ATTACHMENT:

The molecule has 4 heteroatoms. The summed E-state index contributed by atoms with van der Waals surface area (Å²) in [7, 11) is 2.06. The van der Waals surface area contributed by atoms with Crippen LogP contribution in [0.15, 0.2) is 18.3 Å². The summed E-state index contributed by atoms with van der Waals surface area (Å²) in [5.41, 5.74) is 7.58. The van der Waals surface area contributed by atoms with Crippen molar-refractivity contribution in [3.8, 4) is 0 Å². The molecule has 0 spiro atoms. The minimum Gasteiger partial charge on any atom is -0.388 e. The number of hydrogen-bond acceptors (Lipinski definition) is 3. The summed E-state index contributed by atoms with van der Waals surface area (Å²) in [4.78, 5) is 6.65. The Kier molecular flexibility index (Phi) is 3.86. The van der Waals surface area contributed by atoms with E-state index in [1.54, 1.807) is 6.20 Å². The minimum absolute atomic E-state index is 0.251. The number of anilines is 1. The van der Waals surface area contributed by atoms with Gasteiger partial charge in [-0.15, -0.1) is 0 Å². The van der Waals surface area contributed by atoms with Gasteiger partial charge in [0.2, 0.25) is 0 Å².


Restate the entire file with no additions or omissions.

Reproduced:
The molecule has 4 heteroatoms. The summed E-state index contributed by atoms with van der Waals surface area (Å²) in [7, 11) is 2.06. The van der Waals surface area contributed by atoms with Crippen LogP contribution in [0.15, 0.2) is 18.3 Å². The summed E-state index contributed by atoms with van der Waals surface area (Å²) in [5.41, 5.74) is 7.58. The van der Waals surface area contributed by atoms with Crippen molar-refractivity contribution in [3.8, 4) is 0 Å². The molecule has 0 spiro atoms. The minimum Gasteiger partial charge on any atom is -0.388 e. The number of hydrogen-bond acceptors (Lipinski definition) is 3. The summed E-state index contributed by atoms with van der Waals surface area (Å²) in [4.78, 5) is 6.65. The Kier molecular flexibility index (Phi) is 3.86. The van der Waals surface area contributed by atoms with E-state index in [1.54, 1.807) is 6.20 Å². The minimum absolute atomic E-state index is 0.251. The number of anilines is 1. The van der Waals surface area contributed by atoms with Gasteiger partial charge in [-0.15, -0.1) is 0 Å². The van der Waals surface area contributed by atoms with Gasteiger partial charge in [0.2, 0.25) is 0 Å².